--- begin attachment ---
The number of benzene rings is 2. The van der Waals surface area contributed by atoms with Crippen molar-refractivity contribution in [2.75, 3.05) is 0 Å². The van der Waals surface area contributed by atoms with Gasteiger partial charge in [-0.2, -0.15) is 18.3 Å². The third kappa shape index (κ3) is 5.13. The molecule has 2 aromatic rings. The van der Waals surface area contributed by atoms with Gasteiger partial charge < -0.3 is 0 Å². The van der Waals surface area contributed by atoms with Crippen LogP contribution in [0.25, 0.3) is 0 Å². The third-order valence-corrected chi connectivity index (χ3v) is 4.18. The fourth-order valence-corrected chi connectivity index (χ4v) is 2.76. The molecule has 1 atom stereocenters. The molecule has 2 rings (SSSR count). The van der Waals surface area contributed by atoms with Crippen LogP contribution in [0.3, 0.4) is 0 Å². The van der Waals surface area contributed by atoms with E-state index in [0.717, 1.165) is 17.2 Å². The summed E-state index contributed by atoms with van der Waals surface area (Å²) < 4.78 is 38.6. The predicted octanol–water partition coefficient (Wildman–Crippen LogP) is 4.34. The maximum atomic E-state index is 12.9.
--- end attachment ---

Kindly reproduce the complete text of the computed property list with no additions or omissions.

The number of benzene rings is 2. The van der Waals surface area contributed by atoms with Crippen molar-refractivity contribution in [2.75, 3.05) is 0 Å². The van der Waals surface area contributed by atoms with Gasteiger partial charge in [-0.2, -0.15) is 18.3 Å². The third kappa shape index (κ3) is 5.13. The molecule has 2 aromatic rings. The van der Waals surface area contributed by atoms with Gasteiger partial charge < -0.3 is 0 Å². The van der Waals surface area contributed by atoms with Crippen LogP contribution in [0.25, 0.3) is 0 Å². The third-order valence-corrected chi connectivity index (χ3v) is 4.18. The fourth-order valence-corrected chi connectivity index (χ4v) is 2.76. The molecule has 1 atom stereocenters. The molecule has 2 rings (SSSR count). The van der Waals surface area contributed by atoms with Crippen LogP contribution in [0.3, 0.4) is 0 Å². The van der Waals surface area contributed by atoms with E-state index in [0.717, 1.165) is 17.2 Å². The summed E-state index contributed by atoms with van der Waals surface area (Å²) < 4.78 is 38.6. The predicted octanol–water partition coefficient (Wildman–Crippen LogP) is 4.34. The maximum atomic E-state index is 12.9.